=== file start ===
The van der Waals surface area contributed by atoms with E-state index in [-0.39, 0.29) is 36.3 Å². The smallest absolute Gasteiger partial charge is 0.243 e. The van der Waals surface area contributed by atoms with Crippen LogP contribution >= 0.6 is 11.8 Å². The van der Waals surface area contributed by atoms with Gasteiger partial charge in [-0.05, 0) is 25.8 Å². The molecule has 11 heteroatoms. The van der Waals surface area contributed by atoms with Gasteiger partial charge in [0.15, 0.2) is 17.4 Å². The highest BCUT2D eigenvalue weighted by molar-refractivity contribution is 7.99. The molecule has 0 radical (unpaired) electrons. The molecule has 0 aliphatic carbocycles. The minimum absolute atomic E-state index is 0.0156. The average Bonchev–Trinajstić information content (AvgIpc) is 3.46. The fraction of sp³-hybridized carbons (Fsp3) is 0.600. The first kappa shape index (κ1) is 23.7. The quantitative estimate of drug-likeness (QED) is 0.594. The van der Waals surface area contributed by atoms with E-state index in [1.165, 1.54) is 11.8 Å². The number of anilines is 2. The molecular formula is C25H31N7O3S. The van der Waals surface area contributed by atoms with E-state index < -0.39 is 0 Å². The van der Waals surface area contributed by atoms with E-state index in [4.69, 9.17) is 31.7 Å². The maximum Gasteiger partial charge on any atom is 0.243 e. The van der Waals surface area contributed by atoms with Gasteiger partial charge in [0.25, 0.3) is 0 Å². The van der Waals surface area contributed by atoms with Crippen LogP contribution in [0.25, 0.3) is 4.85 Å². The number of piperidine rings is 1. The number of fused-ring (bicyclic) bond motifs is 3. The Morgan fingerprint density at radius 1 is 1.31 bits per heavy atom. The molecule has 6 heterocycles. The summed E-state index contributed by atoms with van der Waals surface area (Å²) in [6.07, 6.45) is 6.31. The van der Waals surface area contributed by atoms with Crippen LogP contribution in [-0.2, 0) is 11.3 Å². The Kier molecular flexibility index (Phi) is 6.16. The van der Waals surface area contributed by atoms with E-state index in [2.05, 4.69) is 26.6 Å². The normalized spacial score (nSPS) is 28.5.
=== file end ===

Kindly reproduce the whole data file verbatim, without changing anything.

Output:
The van der Waals surface area contributed by atoms with E-state index in [-0.39, 0.29) is 36.3 Å². The smallest absolute Gasteiger partial charge is 0.243 e. The van der Waals surface area contributed by atoms with Crippen LogP contribution >= 0.6 is 11.8 Å². The van der Waals surface area contributed by atoms with Gasteiger partial charge in [-0.05, 0) is 25.8 Å². The molecule has 11 heteroatoms. The van der Waals surface area contributed by atoms with Gasteiger partial charge in [0.15, 0.2) is 17.4 Å². The highest BCUT2D eigenvalue weighted by molar-refractivity contribution is 7.99. The molecule has 0 radical (unpaired) electrons. The molecule has 0 aliphatic carbocycles. The minimum absolute atomic E-state index is 0.0156. The average Bonchev–Trinajstić information content (AvgIpc) is 3.46. The fraction of sp³-hybridized carbons (Fsp3) is 0.600. The first kappa shape index (κ1) is 23.7. The quantitative estimate of drug-likeness (QED) is 0.594. The van der Waals surface area contributed by atoms with E-state index in [1.165, 1.54) is 11.8 Å². The number of anilines is 2. The molecular formula is C25H31N7O3S. The van der Waals surface area contributed by atoms with E-state index < -0.39 is 0 Å². The van der Waals surface area contributed by atoms with E-state index in [4.69, 9.17) is 31.7 Å². The maximum Gasteiger partial charge on any atom is 0.243 e. The van der Waals surface area contributed by atoms with Gasteiger partial charge in [0.25, 0.3) is 0 Å². The van der Waals surface area contributed by atoms with Crippen LogP contribution in [0.25, 0.3) is 4.85 Å². The number of piperidine rings is 1. The number of fused-ring (bicyclic) bond motifs is 3. The Morgan fingerprint density at radius 1 is 1.31 bits per heavy atom. The molecule has 6 heterocycles. The summed E-state index contributed by atoms with van der Waals surface area (Å²) in [6.07, 6.45) is 6.31. The van der Waals surface area contributed by atoms with Crippen LogP contribution in [-0.2, 0) is 11.3 Å². The Kier molecular flexibility index (Phi) is 6.16. The van der Waals surface area contributed by atoms with E-state index in [2.05, 4.69) is 26.6 Å². The normalized spacial score (nSPS) is 28.5.